Concerns about Tory tax policy are reaching a crescendo. Yesterday’s ToryDiary post which
highlighted concerns from other quarters attracted a one hundred-comment debate.
The Independent is not surprisingly portraying it as a split between right-wingers and modernisers.
There were some positive aspects of George Osborne’s speech, such as emphasis on reducing the long-term demand on the state, but nothing radical enough to satisfy most economic commentators.
The Telegraph has good reason to wonder what happened..
"While he was running for the party leadership Mr Cameron promised to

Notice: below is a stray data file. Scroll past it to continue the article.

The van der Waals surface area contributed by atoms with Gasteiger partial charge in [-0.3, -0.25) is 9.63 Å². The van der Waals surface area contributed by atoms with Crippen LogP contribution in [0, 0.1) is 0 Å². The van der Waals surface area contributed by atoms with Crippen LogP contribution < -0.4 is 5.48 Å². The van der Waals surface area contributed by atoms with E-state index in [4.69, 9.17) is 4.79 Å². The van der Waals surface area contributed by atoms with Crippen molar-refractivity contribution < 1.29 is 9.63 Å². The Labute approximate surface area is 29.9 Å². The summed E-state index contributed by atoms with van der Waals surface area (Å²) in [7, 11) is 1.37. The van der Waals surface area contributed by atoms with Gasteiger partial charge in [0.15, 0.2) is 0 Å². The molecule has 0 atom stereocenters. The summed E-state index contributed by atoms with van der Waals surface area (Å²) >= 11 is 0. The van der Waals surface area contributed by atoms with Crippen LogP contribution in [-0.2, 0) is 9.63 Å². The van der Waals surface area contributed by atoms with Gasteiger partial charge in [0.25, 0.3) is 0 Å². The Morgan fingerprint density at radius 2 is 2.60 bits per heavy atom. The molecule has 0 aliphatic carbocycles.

lead a "crusade for capitalism"; his lieutenant, George Osborne, spoke
enthusiastically of the flat tax. Once he had won, Mr Cameron announced he did not believe in "isms" such
as "capitalism", and yesterday he and Mr Osborne ruled out the flat tax."
The bold policies may yet come as the economic competetiveness policy group was only launched yesterday, but there is only so long Cameron can go with "comfort conservatism" on tax. We will need to make the argument for lower taxes to reassure the grassroots, and win the argument for the future of our economy. Or as the TaxPayer’s Alliance puts it:
"The stakes are high. The future of Britain’s economic competitiveness
is at stake. Whilst MPs and the media may take a while to appreciate
the implications of Britain’s growing reputation as "just another
dysfunctional EU economy", it will not take long for serious
international investors and high-tech firms to come to that conclusion."